Earlier today C__ W__ e-mailed me accusing me of lying about having removed his name. Turns out, he saw something that I didn’t even think of: Although I removed his name (and kept it removed) from all posts, in one post his name appears in that post’s URL. The post is from February 2018. The text of this post appears below, but I have just now deleted the original of this post from Cafe Hayek – despite the fact that I was under neither legal nor ethical obligation to do so. [UPDATE: Turns out that his name appeared in two urls, not just one url, here at Cafe Hayek. Both posts have now been deleted.]

I leave it to Cafe Hayek patrons to pass their own judgments on this matter.
…………………….

Another Open Letter to C____ W_____
by Don Boudreaux on February 16, 2018
in Crony Capitalism, Myths and Fallacies

Mr. W_____:

I don’t understand why you think my example of an inexpensive cancer-curing pill to be inapposite.  That example, while hypothetical, probes the essence of an argument that American protectionists frequently use in their attempts to explain why foreign-governments’ abuse of their citizens justifies Uncle Sam’s abuse of American citizens.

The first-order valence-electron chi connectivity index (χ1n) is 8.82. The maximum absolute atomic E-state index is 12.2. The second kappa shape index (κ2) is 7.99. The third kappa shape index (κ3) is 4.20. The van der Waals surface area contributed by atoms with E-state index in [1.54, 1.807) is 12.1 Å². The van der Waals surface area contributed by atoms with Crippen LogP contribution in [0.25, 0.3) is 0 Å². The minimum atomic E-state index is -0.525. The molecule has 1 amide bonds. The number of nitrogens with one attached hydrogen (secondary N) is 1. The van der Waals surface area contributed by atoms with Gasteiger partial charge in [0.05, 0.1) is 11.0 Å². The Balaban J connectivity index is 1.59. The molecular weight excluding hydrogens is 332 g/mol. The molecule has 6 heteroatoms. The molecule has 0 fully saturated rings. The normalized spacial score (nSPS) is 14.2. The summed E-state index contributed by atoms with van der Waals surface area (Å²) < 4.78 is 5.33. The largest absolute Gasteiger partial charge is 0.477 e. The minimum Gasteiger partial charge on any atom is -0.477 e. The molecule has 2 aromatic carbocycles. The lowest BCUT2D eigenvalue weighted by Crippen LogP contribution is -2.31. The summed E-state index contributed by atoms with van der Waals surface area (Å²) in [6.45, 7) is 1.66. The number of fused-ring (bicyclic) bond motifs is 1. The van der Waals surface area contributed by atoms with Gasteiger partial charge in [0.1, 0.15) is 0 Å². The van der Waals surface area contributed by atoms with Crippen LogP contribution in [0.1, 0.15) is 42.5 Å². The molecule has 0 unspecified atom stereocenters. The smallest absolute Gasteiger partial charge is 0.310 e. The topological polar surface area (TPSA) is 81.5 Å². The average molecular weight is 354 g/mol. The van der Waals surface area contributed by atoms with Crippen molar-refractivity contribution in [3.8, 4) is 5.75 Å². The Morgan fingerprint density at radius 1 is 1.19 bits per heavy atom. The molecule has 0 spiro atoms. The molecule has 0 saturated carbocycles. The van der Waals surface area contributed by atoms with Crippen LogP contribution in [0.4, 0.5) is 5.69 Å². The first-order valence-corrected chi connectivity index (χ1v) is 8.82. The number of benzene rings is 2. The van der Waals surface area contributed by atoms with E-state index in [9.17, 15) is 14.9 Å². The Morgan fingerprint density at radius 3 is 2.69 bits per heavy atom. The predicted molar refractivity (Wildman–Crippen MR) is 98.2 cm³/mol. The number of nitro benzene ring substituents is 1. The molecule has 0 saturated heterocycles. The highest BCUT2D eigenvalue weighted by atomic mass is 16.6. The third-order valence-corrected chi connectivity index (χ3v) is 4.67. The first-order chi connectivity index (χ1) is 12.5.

To coherently make their case, protectionists must clear an ethical hurdle that is too seldom put before them – namely, they must justify their implicit assumption that domestic producers have a right to – a property in – the patronage of domestic consumers.  Yet this assumption is nearly impossible to justify when stated explicitly and squarely.  Does, say, Apple Inc. have a right to my patronage?  Am I morally obliged to buy some minimum number of smartphones from Apple every few years?  Does the lost revenue that my decision to stop using smartphones causes Apple to experience justify action by Uncle Sam to punish me?  Is it ethically appropriate for Uncle Sam to punitively tariff my decision to stop using smartphones?